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Fathers' group uses media stunts to put its message across

Independent 20 May 2004 p8

by Maxine Frith - Social Affairs Correspondent

RON DAVIES, who launched the flour-filled missile across the Commons, appears to be a typical Fathers4 Justice member.

Mr Davies, from Worthing, Sussex, claims to have been denied access to his children after his split from their mother. He made his case public in January, when he called a live phone-in Tony Blair was hosting on LBC Radio. "I'm one case in many thousands of fathers desperately trying to see their kids," Mr Davies told the radio show.

"I think there should be a presumption to contact [for fathers and children]... so we wouldn't find ourselves in this position and we wouldn't have our own wealth stripped from us by repeatedly going to solicitors and the courts to get a few hours a week to see our children."

Mr Blair replied: "I know this is a very live and important issue for many fathers. I take the point that you're making, which is that the courts should approach this with a presumption that there should be equal access unless there is a reason not to do so."

The Prime Minister said he would write to Mr Davies about the issue. He did, but the group claimed yesterday he had "reneged on his promise" to look at the issue, and this had prompted yesterday's action in the House.

Fathers4Justice, which claims the entire legal system is skewed in favour of mothers, is headed by a marketing consultant and is fond of high-profile stunts. It started with a march through London of 100 fathers, dressed as Santa Claus, in December 2002.

The stunt was picked up by the media, and Fathers4 Justice quickly realised it could raise its profile with clever gimmicks and guerrilla-style tactics.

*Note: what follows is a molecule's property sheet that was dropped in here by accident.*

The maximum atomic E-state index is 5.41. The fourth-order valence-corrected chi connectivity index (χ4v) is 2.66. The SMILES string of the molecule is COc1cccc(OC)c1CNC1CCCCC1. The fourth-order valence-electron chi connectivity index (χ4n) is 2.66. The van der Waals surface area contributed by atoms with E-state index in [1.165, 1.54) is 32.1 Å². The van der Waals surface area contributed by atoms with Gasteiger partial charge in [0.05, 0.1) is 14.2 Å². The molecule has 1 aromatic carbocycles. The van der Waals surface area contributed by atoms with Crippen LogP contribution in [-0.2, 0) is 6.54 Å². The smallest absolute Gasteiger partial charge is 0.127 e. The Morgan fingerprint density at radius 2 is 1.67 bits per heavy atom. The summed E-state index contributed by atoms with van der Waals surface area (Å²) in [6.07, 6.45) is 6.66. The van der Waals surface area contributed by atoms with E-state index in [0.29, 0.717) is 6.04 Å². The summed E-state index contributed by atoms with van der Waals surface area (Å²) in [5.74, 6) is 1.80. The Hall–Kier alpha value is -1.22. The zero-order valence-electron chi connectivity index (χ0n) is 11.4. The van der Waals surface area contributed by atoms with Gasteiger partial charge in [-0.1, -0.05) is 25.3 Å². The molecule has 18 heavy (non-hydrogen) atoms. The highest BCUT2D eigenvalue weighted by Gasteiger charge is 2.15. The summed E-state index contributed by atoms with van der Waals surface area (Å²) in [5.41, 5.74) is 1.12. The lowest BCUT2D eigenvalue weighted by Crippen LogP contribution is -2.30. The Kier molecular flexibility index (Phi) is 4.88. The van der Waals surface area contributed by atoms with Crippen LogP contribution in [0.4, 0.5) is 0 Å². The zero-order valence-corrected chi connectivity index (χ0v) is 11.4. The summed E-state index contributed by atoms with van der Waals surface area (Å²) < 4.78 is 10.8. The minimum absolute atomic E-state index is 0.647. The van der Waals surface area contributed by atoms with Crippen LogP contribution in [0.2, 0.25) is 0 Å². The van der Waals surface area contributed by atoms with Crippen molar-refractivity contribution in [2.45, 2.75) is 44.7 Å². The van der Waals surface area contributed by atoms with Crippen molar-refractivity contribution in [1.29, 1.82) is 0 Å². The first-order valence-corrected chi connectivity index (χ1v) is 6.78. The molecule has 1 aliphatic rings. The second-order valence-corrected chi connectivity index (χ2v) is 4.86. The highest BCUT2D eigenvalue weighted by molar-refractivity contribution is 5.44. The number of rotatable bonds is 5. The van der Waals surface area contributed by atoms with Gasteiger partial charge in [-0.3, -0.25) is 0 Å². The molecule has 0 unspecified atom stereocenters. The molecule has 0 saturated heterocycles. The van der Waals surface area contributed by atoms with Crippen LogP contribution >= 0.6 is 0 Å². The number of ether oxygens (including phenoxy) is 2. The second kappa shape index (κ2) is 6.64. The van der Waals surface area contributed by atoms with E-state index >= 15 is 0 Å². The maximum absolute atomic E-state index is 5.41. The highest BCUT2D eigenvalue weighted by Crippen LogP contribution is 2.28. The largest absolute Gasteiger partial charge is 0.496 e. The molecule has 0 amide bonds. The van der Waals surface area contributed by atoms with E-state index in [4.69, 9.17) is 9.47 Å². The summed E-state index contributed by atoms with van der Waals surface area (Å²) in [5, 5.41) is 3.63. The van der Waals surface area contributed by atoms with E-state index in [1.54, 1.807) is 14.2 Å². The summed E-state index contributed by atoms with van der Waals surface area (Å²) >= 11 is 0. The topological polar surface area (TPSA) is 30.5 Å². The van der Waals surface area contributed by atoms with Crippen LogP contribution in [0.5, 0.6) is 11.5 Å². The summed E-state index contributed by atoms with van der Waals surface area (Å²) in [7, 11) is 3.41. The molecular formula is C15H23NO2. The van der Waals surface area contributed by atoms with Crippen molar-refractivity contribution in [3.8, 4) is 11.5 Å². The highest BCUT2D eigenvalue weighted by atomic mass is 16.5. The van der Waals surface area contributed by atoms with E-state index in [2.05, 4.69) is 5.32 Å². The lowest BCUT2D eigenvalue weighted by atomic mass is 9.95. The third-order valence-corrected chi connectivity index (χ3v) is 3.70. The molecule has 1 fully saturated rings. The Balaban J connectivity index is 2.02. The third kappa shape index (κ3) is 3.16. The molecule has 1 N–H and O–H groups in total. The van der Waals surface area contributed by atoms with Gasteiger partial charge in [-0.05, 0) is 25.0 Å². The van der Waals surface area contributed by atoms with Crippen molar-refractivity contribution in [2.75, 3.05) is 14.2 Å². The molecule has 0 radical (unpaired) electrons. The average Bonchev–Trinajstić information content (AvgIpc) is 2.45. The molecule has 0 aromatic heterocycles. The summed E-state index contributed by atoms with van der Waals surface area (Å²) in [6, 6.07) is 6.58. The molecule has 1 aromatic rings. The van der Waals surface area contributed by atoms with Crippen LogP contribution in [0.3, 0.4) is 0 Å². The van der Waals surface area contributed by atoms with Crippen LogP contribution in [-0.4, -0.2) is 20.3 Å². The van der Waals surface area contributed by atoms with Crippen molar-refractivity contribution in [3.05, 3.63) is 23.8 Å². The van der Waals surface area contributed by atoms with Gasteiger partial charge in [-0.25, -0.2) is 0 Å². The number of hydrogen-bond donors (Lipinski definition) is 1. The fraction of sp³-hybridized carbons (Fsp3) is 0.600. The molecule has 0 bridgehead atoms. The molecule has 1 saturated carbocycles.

The group's head, Matthew O'Connor, 36, went on to stage a series of stunts, including dressing embittered men in superhero suits and sending them up high structures.

Alain Williams, another founding member, said: "Because Matt had a marketing background, he understood how to get a message across. That has been invaluable. Eighteen months ago, most people probably weren't aware there were fathers in this situation, but we have changed that and made it into a national debate.

"We had all been going to meetings of things like Families Need Fathers, which has been around for 30 years and does things 'the proper way' - writing to MPs, going through the courts, abiding by the rules. But they had got nowhere. So we started Fathers4Justice with the aim of taking a very different approach."

Mr O'Connor said: "Our campaign has always had a humorous vein, partly to offset the image of the belligerent dad... that permeates what you read about divorced fathers. But also the costume reflects the fact that every father is a superhero to his children."

Last October, David Chick caused six days of traffic chaos in central London when, dressed as Spiderman, he climbed a crane by Tower Bridge to stage a protest backed by Fathers-justice. A jury last week cleared him of causing a public nuisance. At least a dozen more men are facing similar trials.

Meanwhile, the Government is planning to introduce tougher rules to ensure mothers comply with access orders.

Last updated - 25 May 2004

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